The Historical Adam, Round 2: Denis O. Lamoureaux
Comments on Roundtable
I thoroughly agree with Karl Giberson's main conclusion in his paper: "There is no original sin and there was no original sinner." The doctrine of original sin has been a foundational belief of Christian tradition throughout most of church history. It is a complex doctrine that can be broken down into two basic concepts. First, original sin is the very first sin committed by the very first man created, whom the Bible identifies as Adam. Second, all humans descend from Adam, and Adam's sin has been passed on to everyone through natural reproduction.
Old Testament scholarship and evolutionary biology undermine the historicity of Adam, and so too the notion of original sin. If Adam did not exist, then he could never have committed the first sin. And if there was no Adam, then all of humanity did not descend from him and his sin could never have been transferred to every human being. As an evangelical theologian I certainly feel the weight of rejecting this historic doctrine.
However, my justification begins by recognizing that Scripture and Christian tradition are intimately connected to incidental scientific paradigms-of-the-day. Both include ancient conceptualizations of astronomy, geography, and biology. In particular, the Bible and tradition feature an incidental ancient understanding of human origins—the de novo creation of Adam. The implications are obvious. No one today believes in a firmament, a heavenly sea, a 3-tier universe, or a geocentric world. Nor should we believe in the historicity of Adam, and as a consequence, the doctrine of original sin.
I do have a few concerns regarding Giberson's paper. First, why bother keeping the term "original sinner" in the title of his new book Saving the Original Sinner? This only adds confusion to an already confusing situation. As a physicist, should Giberson ever write a book on cosmology, would he entitle it Saving the Firmament when in fact he does not accept the ancient astronomical belief of a solid structure overhead? (In my opinion, the title of his book Saving Darwin also muddied the waters).
Second, Giberson's grasp of biological evolution strikes me as somewhat dysteleological. He seems to assume that natural selection is the "magic bullet" that drives the evolutionary process. Famed philosopher of biology Ernst Mayr noted this common error of focusing on the sorting of variability at the expense of the production of variability. In fact, Darwin in Descent of Man confessed that he had "exaggerated its [natural selection's] power" for rhetorical purposes in order "to overthrow the dogma of separate creations." Only a few years before his death, he observed that "there is still considerable difference as to the means [mechanisms of evolution], such as how far natural selection has acted & how far external conditions, or whether there exists some mysterious innate tendency to perfectibility." The last mechanism is certainly amenable to a teleological view of evolution, and it aligns well with the belief that humans are an inevitability of the evolutionary process, as suggested by Simon Conway Morris.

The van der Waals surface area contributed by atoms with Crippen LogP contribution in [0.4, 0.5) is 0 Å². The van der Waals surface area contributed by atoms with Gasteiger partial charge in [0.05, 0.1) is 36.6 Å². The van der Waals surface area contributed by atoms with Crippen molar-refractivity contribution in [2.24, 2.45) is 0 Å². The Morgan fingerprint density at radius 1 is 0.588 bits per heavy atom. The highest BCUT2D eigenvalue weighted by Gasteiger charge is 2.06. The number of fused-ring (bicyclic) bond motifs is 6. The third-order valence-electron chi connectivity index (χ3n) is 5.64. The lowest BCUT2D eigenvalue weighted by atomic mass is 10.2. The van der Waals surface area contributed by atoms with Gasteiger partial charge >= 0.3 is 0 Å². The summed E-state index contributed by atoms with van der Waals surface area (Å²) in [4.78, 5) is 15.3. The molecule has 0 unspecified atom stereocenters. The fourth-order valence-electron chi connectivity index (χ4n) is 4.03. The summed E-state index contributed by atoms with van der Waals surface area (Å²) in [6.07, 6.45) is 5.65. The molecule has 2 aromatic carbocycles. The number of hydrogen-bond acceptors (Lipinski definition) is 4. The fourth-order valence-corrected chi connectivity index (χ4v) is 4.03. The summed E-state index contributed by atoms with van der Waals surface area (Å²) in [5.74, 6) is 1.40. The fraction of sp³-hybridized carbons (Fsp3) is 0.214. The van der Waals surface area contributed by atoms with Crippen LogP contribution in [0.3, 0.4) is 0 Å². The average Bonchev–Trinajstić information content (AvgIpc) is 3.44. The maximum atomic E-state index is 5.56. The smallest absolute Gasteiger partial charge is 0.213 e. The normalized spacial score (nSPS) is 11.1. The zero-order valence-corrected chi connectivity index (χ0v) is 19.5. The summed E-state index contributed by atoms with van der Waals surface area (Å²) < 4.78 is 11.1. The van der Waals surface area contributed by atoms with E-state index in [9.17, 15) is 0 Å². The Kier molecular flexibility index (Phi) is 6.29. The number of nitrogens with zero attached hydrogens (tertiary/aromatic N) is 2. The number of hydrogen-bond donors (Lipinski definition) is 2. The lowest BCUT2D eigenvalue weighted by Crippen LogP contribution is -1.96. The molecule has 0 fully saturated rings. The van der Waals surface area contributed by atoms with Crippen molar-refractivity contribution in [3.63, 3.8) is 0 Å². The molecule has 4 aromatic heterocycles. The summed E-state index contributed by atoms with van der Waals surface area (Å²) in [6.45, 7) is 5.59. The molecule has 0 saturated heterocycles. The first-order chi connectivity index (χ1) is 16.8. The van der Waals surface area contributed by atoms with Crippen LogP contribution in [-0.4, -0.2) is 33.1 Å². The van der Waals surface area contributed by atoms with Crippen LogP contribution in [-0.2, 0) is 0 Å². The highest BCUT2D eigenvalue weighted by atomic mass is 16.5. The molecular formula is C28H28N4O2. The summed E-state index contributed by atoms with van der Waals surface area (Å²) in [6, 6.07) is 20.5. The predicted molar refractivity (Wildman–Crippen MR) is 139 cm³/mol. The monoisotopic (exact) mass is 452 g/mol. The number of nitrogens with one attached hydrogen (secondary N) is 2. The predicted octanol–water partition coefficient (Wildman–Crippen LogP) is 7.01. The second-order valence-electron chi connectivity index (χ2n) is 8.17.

Finally, Giberson's use of evolutionary psychology to explain sinful human behaviors strikes me once again as dysteleological, and even unbalanced. He seems to be unaware of the evolutionary survival value of behavioral inclinations like empathy and co-operation. In The Age of Empathy (2009), Frans de Waal argues that these evolutionary proclivities are "the glue that holds communities together," leading to the emergence of civilization. Viewing evolutionary psychology from my evangelical Christian perspective, I see the "conscience" and "law written on the heart" (Rom. 2:15) as being created in the brain through a teleological evolutionary process, and given by the Lord to guide our moral decisions. We are not as notoriously "programmed by natural selection" to behave sinfully as Giberson proclaims.
One of the most valuable comments in the round of papers comes from Peter Enns. He unapologetically confesses, "Since my greatest scientific achievement is doing puppet shows with dissected feral cats in high school biology, I feel I have no right to contest [biological evolution]—and I likely speak for many other evangelicals in that regard." How I wish my evangelical brothers and sisters would have the intellectual honesty and integrity of Enns. It is disturbing to read anti-evolutionists pontificate about evolutionary biology when in fact most have never held a fossil in their hands, or worked at an outcrop, or published a refereed paper on evolution. Responsible academics do not misappropriate their academic authority. And Christians should not bear false witness.